The moments after learning you’re HIV-positive can seem like a free fall. In a matter of seconds, you are sent into a tailspin of what-if scenarios, and your vision fills with horrific images from a bad movie montage. Your mind races, then stalls completely, working in frantic fits and spurts and grasping onto bits of information you can remember about what it is to be HIV-positive today.
The nurse tells you that you are going to be just fine and that HIV is now a manageable disease. The doctor tells you that if you take care of yourself, you can expect to live just as long as you would have if HIV-negative.
Still, there is an inescapable fear of the unknown. What does it mean to live with HIV? What is going to have to change in your life, and more importantly, what can you expect to remain the same? You aren’t alone. There are so many who have gone through the exact same thing and have already asked all these burning questions. Below are some quick answers.
What do I do now?
The first thing to do is to stop panicking. You are the same person who walked into the clinic before receiving your test results. It may seem like everything has changed, but it hasn’t. Still, there are some things you can do to ease your mind and find your way back to being OK. Find a doctor who is highly knowledgeable about HIV and is the right fit for you. You might be surprised about how uneducated your average family doctor is about HIV and how to treat it. The last thing you need is to be treated by a doctor who has just as many questions as you have. There are many HIV specialists who know exactly how to treat you, and that includes how to ease your concerns. These doctors can also act as your primary physician, who will keep your HIV diagnosis in mind when minor health issues arise along the way.
I found a doctor. Now what?
During your first appointment, your doctor will do your initial lab work. This is to see what your CD4 count and viral load is. Your CD4 count is the number of disease-fighting white blood cells you have in your body, and your viral load is the number of copies of HIV that are in your system. Your doctor will also determine whether the virus you have is resistant to any medications, which is unlikely. This sounds scary, but it doesn’t have to be. No matter what your CD4 count may be, most people can bring their count up by simply taking a single-pill regimen. The same medication can also help reduce your viral load to an undetectable level, which would make it highly unlikely for you to transmit the virus to someone else. Most likely, this will be the extent of managing your virus, along with regular checkups with your doctor to make sure that your body is healthy and that your medication is working. The key to staying healthy and keeping an undetectable viral load is to never miss a dose — just as you should with medication for any other ailment.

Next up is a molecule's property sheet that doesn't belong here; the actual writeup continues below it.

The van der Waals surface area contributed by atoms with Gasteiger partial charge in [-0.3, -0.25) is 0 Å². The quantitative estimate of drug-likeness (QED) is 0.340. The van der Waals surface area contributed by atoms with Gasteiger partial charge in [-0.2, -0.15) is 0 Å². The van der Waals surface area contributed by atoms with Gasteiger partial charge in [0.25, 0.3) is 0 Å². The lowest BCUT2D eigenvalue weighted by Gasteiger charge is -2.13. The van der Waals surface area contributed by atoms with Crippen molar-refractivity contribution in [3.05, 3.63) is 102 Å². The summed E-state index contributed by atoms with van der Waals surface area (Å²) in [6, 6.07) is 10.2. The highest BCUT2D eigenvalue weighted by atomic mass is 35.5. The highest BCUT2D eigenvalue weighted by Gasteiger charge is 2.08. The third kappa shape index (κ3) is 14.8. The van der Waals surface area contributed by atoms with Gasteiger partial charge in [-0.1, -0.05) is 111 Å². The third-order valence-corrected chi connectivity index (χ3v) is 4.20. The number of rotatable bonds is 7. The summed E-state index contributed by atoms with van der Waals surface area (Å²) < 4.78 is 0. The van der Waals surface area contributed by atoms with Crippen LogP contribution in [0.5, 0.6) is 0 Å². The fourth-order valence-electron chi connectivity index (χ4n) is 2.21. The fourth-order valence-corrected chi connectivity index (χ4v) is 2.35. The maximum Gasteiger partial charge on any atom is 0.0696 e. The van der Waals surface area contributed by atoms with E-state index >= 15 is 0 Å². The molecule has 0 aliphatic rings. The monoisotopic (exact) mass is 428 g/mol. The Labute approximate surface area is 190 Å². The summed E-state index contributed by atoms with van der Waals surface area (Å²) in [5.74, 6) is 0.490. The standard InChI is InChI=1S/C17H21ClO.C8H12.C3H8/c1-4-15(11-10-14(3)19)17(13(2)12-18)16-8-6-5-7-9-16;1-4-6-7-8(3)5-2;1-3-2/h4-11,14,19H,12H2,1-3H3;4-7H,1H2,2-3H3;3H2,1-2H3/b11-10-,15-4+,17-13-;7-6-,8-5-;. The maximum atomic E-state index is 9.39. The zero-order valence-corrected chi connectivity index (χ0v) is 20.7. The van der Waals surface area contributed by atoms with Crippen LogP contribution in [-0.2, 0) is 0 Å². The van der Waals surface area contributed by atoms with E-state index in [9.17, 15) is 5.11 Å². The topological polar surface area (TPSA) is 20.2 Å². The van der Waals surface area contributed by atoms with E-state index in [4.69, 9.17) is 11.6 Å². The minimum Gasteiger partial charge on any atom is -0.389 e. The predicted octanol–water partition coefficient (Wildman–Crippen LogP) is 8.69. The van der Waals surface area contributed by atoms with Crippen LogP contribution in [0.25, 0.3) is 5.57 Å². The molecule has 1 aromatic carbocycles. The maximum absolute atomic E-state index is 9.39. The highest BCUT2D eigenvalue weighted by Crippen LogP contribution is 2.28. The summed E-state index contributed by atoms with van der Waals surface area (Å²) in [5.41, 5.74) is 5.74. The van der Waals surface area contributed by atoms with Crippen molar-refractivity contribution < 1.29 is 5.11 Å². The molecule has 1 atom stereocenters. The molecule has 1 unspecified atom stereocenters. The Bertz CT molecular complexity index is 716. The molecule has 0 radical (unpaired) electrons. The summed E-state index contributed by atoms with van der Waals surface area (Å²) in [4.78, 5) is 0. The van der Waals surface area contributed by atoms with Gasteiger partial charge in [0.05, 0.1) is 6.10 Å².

Can I only have sex with other people who are also HIV-positive?
Of course not! Today, there are multiple ways to have safe sex, and believe it or not, most of us are knowledgeable enough to know that informed sex is the safest sex of all, regardless of status. Again, staying compliant with your meds and maintaining an undetectable viral load is one of the best ways to ensure that you never transmit the virus (this is called “treatment as prevention”). This method of prevention is for your protection just as much as it is for your partner.
How will I tell my friends and family?
First off, you don’t have to tell anyone except your future sexual partners. But talking about your status may be the best way for you to feel like yourself again. There are probably other people around you who are either HIV-positive or have been affected by HIV in one way or another. The first time you tell someone may be scary, but it gets easier every time. The first step is to just say the three little letters out loud. Start there. (Check our mental health editor’s guide — https://bit.ly/1E4JnJs
— for 10 steps to make the process easier.)
What does it mean to manage my virus?
For most people who are diagnosed today, managing your virus simply means being compliant with a one-pill-a-day regimen. Once you find a doctor, start medication, and achieve an undetectable viral load, you will just need to have your lab work done every four months or so to make sure that everything is all right.
Am I going to die?
Here’s the deal. A person diagnosed today has roughly the same life expectancy as a person who is HIV-negative. However, your virus does make you more susceptible to several other health problems that you need to be aware of. Some of these are cardiovascular disease, kidney problems, and bone density loss. But before you start to panic again, know that these can be prevented with the proper care. Being knowledgeable about what to look out for is the best way to ensure a long and healthy life.
Am I going to get AIDS?
The term AIDS does seem scarier than HIV, doesn’t it? The truth is, many people who are living with HIV will never be diagnosed with AIDS. HIV is a virus; AIDS is a diagnosis that a person receives once the virus reaches a certain point. When your CD4 count dips below 200 and your immune system is so damaged that common illnesses can be life-threatening, then your disease is classified as AIDS. As long as you stay on your medication and keep a healthy body and mind, you can keep your CD4 count in the healthy zone and far away from the level of AIDS. And if your CD4 count is already in the danger zone, the correct medication can bring you back up to healthy levels.